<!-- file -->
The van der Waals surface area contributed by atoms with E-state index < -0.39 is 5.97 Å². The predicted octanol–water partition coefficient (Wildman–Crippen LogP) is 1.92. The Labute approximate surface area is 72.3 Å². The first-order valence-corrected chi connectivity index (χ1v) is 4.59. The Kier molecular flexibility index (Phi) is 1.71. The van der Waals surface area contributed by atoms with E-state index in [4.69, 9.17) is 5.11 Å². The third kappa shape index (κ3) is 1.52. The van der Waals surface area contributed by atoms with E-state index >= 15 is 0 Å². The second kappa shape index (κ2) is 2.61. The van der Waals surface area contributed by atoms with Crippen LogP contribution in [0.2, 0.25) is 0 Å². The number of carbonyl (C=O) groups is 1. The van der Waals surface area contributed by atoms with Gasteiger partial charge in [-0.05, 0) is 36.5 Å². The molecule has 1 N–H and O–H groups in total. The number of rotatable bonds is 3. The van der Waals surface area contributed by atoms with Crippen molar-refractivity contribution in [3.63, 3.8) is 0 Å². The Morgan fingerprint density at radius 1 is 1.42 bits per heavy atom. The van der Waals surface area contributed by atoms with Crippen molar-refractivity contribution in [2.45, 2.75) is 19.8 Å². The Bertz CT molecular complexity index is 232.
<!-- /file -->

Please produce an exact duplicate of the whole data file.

The van der Waals surface area contributed by atoms with E-state index < -0.39 is 5.97 Å². The predicted octanol–water partition coefficient (Wildman–Crippen LogP) is 1.92. The Labute approximate surface area is 72.3 Å². The first-order valence-corrected chi connectivity index (χ1v) is 4.59. The Kier molecular flexibility index (Phi) is 1.71. The van der Waals surface area contributed by atoms with E-state index in [4.69, 9.17) is 5.11 Å². The third kappa shape index (κ3) is 1.52. The van der Waals surface area contributed by atoms with E-state index >= 15 is 0 Å². The second kappa shape index (κ2) is 2.61. The van der Waals surface area contributed by atoms with Crippen LogP contribution in [0.2, 0.25) is 0 Å². The number of carbonyl (C=O) groups is 1. The van der Waals surface area contributed by atoms with Gasteiger partial charge in [-0.05, 0) is 36.5 Å². The molecule has 1 N–H and O–H groups in total. The number of rotatable bonds is 3. The van der Waals surface area contributed by atoms with Crippen molar-refractivity contribution in [3.63, 3.8) is 0 Å². The Morgan fingerprint density at radius 1 is 1.42 bits per heavy atom. The van der Waals surface area contributed by atoms with Crippen molar-refractivity contribution in [2.45, 2.75) is 19.8 Å². The Bertz CT molecular complexity index is 232.